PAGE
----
Tilin’ and Stylin’– Home Renovation

Tile 4

It starts like this: while cleaning the carpet, you run across a particularly stubborn thread which, after many minutes, won’t allow itself to be sucked up into the vacuum cleaner. You stop everything so that you can roll the thread into a ball, and while you’re in that bent-over position close to the carpet, you notice how awful it really is. Later that day, you snag your big toe on a section of parquet that has loosened itself from its gluey mooring. Still later, you notice nine million little slits and marks in the white kitchen linoleum that you swear weren’t there a few minutes ago.

We’d been talking about eventually tiling the entire house, a sort of back burner project, but then my sister Lois called from the tile place she works in. “Lissen, ya want tile? We got these specials goin’ and I can get ya a good price on a discontinued pattern. Call me.”

CLICK went the strings of my brain. But we needed to rationalize the main question: could we afford to tile the entire house? The deciding factors:

A. I’d spent ten days in Italy living on tile at my cousins’ houses, and walking across it in practically every church we visited. It was cool, earthy, and dramatic. That describes me to a T !

B. Allergens thrive in carpets and in parquet flooring; I am not a well person, being riddled with allergies,  and so I decided I need to be weller by adjusting my environment accordingly.

C. The President has encouraged me to stimulate the economy by buying anything I can.

~     ~     ~

So I called Lois. Then we spent some days prying old parquet from the cement slab, and cleaned everything as best as we could until the slab was as spotless as my soul. I’d placed the parquet myself years ago– nine million little six-inch squares laced with metal strips– but they came up easily with a ripper that Jon, our contractor, loaned me. RRRRRRRRRRRIP ! Parquet was flying while Kirk tried to watch Jeopardy. RRRRRRRRRRRIP! Pieces of wood ricocheted against the bathroom door while Kirk was showering and probably thinking that we were being raided. All that RRRRRRRRRRIPPPPPING is great exercise, and we ended up with hardly any blisters.

The tile arrived on two pallets which sat in the driveway for a day; when Kirk got home from work we brought them all into the house: 84 boxes, each weighing 55 pounds. We scattered them throughout the living room, and THEN eMailed Jon to tell him that the tile had arrived.

“Great!” he said. “Did you put it all on the back porch so that it’s out of our way?”

The next night the three of us moved all 84 boxes, weighing 55 pounds each, to the back porch so that it was out of our way. Carpet was ripped up and cut into manageable sections, so that the sanitation men shouldn’t have to work so hard God forbid, and then Jon started laying tile.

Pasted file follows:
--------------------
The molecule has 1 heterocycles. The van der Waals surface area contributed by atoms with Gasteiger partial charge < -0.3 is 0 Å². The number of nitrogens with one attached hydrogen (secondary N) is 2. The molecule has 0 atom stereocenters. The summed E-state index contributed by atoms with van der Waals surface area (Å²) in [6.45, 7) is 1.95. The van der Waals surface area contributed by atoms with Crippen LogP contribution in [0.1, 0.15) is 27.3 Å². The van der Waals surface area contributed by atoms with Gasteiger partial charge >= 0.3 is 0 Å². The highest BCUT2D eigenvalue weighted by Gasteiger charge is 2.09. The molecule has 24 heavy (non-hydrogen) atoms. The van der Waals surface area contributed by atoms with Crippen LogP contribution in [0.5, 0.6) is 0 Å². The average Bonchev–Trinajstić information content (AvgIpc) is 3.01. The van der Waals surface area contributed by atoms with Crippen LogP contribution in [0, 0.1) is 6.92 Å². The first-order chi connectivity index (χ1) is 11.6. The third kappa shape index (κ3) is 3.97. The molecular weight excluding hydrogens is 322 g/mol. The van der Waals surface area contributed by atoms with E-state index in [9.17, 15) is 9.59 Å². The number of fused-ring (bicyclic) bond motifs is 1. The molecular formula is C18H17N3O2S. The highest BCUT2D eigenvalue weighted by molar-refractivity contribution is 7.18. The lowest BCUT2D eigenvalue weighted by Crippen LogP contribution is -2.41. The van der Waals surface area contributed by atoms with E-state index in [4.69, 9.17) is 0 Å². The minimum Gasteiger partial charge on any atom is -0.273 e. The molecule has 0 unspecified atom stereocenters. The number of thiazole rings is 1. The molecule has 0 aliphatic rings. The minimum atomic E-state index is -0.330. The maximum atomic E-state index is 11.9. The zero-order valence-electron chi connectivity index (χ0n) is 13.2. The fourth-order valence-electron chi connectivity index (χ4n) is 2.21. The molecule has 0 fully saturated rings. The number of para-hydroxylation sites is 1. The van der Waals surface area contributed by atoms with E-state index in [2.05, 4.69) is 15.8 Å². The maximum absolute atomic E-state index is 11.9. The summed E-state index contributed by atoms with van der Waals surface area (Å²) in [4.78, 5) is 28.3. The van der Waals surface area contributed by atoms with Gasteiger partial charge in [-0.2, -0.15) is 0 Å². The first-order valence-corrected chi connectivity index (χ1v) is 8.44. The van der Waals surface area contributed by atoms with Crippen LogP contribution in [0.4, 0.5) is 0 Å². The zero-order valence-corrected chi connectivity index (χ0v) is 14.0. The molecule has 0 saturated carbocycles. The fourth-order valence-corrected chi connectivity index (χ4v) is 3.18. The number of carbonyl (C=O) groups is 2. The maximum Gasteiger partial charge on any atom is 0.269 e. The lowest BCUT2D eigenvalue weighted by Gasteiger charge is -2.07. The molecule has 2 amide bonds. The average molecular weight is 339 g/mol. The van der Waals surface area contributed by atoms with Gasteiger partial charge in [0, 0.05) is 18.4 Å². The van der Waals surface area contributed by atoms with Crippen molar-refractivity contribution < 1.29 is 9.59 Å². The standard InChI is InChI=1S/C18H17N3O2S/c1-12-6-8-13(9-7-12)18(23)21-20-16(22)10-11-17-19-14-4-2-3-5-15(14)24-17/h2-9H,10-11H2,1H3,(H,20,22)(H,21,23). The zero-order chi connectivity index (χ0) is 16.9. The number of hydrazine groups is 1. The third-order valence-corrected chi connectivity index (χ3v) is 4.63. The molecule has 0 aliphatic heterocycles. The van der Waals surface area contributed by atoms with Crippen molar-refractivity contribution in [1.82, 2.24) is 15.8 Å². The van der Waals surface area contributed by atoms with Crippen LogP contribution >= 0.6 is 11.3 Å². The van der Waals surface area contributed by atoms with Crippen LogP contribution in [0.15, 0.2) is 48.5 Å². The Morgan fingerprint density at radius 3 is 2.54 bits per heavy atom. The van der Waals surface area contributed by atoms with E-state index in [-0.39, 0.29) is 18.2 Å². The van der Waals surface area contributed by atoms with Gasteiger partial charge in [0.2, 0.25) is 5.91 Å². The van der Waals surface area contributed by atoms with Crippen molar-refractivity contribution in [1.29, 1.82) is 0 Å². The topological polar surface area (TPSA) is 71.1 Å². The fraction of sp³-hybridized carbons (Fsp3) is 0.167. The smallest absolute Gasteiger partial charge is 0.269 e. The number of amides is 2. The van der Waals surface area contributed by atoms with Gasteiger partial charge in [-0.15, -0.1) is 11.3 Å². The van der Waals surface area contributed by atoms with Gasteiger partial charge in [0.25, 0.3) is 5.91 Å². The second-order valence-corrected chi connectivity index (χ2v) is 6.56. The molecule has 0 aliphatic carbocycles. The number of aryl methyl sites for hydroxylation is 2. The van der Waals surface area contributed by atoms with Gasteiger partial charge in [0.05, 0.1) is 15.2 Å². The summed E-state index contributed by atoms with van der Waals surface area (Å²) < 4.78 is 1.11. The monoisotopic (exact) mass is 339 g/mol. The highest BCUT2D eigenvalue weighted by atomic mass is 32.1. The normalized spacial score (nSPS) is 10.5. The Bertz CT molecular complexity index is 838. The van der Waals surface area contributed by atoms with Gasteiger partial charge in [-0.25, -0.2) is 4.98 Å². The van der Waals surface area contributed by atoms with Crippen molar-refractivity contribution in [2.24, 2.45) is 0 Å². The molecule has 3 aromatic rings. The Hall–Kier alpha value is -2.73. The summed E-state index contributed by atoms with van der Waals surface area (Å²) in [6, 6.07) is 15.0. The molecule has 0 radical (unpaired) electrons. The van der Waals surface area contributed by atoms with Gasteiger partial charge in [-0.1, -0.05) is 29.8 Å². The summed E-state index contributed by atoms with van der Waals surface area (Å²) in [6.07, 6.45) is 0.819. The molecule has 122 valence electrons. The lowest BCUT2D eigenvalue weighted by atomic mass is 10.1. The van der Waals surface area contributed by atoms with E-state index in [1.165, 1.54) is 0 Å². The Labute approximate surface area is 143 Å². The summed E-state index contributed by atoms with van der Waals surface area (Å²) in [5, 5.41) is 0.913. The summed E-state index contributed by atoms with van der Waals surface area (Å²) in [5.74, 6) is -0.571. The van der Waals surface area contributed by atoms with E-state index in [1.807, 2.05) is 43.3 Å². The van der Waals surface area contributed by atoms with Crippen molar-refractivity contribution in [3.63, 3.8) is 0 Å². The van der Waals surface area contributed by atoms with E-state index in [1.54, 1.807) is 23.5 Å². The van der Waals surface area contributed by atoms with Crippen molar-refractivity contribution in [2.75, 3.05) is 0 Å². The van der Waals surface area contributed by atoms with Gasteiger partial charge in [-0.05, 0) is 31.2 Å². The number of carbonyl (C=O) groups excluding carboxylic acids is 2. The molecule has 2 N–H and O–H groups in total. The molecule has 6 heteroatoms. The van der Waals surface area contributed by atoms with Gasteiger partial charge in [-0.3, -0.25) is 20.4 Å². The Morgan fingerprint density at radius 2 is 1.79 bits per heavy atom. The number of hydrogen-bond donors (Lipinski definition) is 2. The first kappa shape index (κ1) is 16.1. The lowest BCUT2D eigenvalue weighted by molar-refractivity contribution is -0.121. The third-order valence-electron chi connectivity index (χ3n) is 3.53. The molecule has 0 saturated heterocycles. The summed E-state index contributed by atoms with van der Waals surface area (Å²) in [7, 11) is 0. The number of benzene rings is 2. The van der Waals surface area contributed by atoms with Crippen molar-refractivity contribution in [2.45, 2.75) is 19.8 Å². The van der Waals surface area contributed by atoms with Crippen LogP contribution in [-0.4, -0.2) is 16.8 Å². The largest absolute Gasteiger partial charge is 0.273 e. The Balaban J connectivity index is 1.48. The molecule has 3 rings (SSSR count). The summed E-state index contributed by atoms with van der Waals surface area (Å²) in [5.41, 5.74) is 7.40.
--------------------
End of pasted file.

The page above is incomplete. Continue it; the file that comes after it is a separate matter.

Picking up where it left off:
How impressed we were when he produced columns of figures resulting in measurements, ratios, and formulae! He determined the “keystone,” which is the first tile you place; it determines the direction and placement for all the other tiles. We had a little ceremony: Jon wrote our names and the date on the slab, spread adhesive, and then I laid the first tile. Then I went to work!

I tell you, he is such a professional– the care he puts into a project is incredible. It’s true what they say– contractors rule the world!

It’s amazing; he’s got the living room and dining area done,and soon we’ll be attacking the hallway and two of the bedrooms. It looks great, and he’s doing a fabulous job. The tiles aren’t fussy-looking; though they are new, made in Reggio nell’ Emilia, they have roughened edges and look as if they’ve been trod upon by monks and nuns for a thousand years, though it’s apparent that they removed their shoes first. They’re cool and clean and attractively stained, and they make me want to go into the kitchen and bake bread in the furnace oven. Who knew a floor could be so inspiring?

Then of course we have to paint, because the Creamsicle / blue combo that worked so well with the gray carpet just ain’t gonna work with terra cotta tile. Jon’s got piles of color samples that we’ve been happily wading though, trying to come up with a new combo– so far it looks like a tan and olive coupling, I think, because of the earth toned Herculon 1960 couch and chairs. And then the cabinets and appliances in the kitchen have to be removed so that tile can be laid throughout, which is a nice thing to do for the next people who live here– whoever they may one day be. And cabinets have to be raised a bit higher on the wall because the Frigidaire is going to be sitting a half inch higher on the tile,  therefore grazing the underside of the cabinet mounted above it… and that reminds us that we need nice new closet doors throughout, a new master shower, and some wallboard replacement.And we are still sorting and shredding and giving away things or listing them on eBay. So much to do; what possessed us to begin this during the Holidays ?

It’s nice that the President wants us to stimulate the economy… but do I have to do it all myself ?

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7 responses

  1. Love It ! and when you replace the colors on the walls it’ll be like your in Italy! and trust me you will then feel the desire to get new furniture..I did..LOL

  2. Don’t stop! Keep going! Sprucing up the environment is good for the soul! I say this as someone who always stops about halfway! That causes problems! Keep going! Have I used enough exclamation points?! I guess remodeling stories do that to me! I always think I’m screaming over the whir of a circular saw! Good luck, it looks fabulous!

  3. I remember sleeping on that 1960 Herculon Burnt Orange Couch and being so hot I almost spontaneously combusted! I look forward to sleeping on the cool tiles. Like a dog. LOL! Can’t wait to see it in person. Someday.

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